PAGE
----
Before trying to sell a digital product, make sure you first consume other creators' products, preferably those who are way ahead of you.

Analyze their courses and try to understand why they do certain things. Look at their welcome sequences, how the product is delivered and structured, and what kind of information they share.

Exploring other creators' paid products will help you ensure you match their standards and create something even better in the long run.

If possible, get in touch with someone who’s already created a similar product and ask them for advice. There’s nothing more powerful than getting supported by someone who’s already been there and done that.

You could read a hundred books on online sales and still fail to understand why you need to do things a certain way. Someone who’s already done it in the past can help you save lots of time, effort, and probably even money.

Don’t compare yourself to the big boys

Investigating other creators' products is helpful; getting intimidated isn’t.

Don’t try to match their quality on your first try. You don’t need perfect lighting and the most epic background when recording your first online course.

Start where you are and move quickly. Over time, you’ll improve your skills and equipment anyway. In our fast-paced economy, done is almost always better than perfect. In the end, a perfectly recorded online course isn't worth a penny if you can’t sell it.

Learn from people who’re more experienced, but do the best you can with the resources you have right now.

You can always update a digital product anyway, so move fast, sell quickly, and improve along the way.

You’re a creative mind, not a charity

If you’ve been creating free content for years without ever pitching a product to your audience, you might face a shitstorm if you finally try to sell something.

Many of my creator-friends received frustrating messages when they sent their first sales pitch. Their audiences got so used to receiving free value that they found it bold when the creator wanted to sell a paid product.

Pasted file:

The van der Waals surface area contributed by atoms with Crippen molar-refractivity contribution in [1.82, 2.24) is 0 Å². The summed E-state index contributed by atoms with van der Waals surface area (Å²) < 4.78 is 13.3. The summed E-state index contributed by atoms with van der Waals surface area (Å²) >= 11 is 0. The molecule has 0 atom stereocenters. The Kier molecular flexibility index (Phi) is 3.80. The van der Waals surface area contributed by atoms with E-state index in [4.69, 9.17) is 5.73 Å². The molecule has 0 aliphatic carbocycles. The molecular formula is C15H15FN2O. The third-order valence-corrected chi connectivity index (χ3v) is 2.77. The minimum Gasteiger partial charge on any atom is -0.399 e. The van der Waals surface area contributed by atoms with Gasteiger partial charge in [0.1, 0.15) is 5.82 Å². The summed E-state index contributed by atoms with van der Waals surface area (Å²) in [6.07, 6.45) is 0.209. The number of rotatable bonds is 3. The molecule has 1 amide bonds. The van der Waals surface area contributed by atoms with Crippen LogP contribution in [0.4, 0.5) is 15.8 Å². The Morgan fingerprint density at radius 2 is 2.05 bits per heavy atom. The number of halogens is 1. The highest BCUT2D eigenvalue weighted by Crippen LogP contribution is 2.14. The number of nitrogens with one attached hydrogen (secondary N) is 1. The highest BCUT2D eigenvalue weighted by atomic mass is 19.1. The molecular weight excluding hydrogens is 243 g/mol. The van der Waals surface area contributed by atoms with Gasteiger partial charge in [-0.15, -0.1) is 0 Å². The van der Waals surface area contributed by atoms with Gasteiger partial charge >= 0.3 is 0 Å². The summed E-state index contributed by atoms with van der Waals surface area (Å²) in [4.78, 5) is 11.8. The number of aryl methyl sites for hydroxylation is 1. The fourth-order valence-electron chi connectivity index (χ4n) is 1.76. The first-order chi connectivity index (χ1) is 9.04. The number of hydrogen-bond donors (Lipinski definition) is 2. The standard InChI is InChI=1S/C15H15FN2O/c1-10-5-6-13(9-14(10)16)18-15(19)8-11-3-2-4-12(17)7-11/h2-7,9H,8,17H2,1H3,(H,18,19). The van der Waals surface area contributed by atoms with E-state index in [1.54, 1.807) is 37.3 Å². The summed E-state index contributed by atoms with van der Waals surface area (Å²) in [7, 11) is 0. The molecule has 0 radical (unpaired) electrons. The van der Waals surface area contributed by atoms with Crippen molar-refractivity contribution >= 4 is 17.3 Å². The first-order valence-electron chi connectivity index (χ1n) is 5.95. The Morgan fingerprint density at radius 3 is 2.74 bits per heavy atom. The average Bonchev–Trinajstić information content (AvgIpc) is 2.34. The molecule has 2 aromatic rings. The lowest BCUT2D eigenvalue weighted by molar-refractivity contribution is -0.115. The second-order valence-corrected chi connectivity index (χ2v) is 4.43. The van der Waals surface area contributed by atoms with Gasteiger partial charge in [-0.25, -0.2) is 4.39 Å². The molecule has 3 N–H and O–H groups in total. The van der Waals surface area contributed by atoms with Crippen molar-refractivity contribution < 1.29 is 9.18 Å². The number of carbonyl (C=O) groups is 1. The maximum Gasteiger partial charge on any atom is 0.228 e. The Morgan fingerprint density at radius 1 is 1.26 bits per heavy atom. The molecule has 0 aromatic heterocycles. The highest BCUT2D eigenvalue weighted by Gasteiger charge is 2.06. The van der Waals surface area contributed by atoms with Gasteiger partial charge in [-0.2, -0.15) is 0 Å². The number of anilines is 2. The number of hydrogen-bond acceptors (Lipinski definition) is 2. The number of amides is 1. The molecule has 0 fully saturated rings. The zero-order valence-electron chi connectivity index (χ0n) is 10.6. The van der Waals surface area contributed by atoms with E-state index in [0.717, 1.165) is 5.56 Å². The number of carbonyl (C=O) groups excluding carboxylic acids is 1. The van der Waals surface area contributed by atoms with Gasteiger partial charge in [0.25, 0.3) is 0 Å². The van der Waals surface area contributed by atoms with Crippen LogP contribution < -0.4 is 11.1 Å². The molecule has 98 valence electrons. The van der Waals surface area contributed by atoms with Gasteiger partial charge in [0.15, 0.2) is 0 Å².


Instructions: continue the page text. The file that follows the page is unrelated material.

But here’s the reality: As a content creator, you’re a creative mind, not a charity.

You might need to provide some value for free to attract an audience and build trust, but you certainly don’t need to give away all your insights and secrets for free.

If someone’s not willing to pay for my products or gets angry because of a product pitch, I’ll happily delete him from my email list.

Just because some people don’t understand the value you provide doesn’t mean your ideas and products are worthless.

As a creator, you don’t need to survive through ad payments or paywalls. You can turn your creative mind into your primary asset and an income-generating-tool.

You deserve to get paid for the work you do.

Don’t get intimidated by frustrated people. Focus on doing your best work, mastering the craft of online selling, and serving people who’re willing to pay you for your efforts.

The cave you fear to enter holds the treasure you seek

As content creators, we’re all seeking the same thing: Freedom.

We have a burning desire to do our own thing. We want to be independent, openly share our thoughts, ideas, and experiences, and explore the vast opportunities we have.

Yet, most creators fail to create that level of freedom because they don’t know how to monetize their expertise or passion.

They’re stuck finishing projects for clients, creating content for paywalls or platforms like Youtube, and can’t scale their income without working more hours.

Most creators leave their day jobs to follow their passion but end up creating their own rat race.

If you refuse to spend most of your time hustling, you’ll need to find a way to scale your income regardless of the content you produce. And the most effective way to do so is by selling digital products.

This will help you scale your income and your impact.

Free content will never have the same influence as paid products. Typically, we don’t take free stuff seriously and put more value on paid products and services.

I barely watched a Youtube video or read an article that transformed my life. Paid online courses, however, helped me build my business.

Next time you find yourself feeling afraid of creating and selling your first digital product, remind yourself of Joseph Campbell's beautiful words:

“The cave you fear to enter holds the treasure you seek.”

If you’re seeking financial and mental freedom as a creator in the 21st century, there’s no way not to sell your own products. And the sooner you start, the better your chances to succeed.

Comments / 0

Published by

California-based frequent traveler that loves to explore cities & counties and write about lifestyle, business & food.

California State
13754 followers

More from Visual Freedom

Comments / 0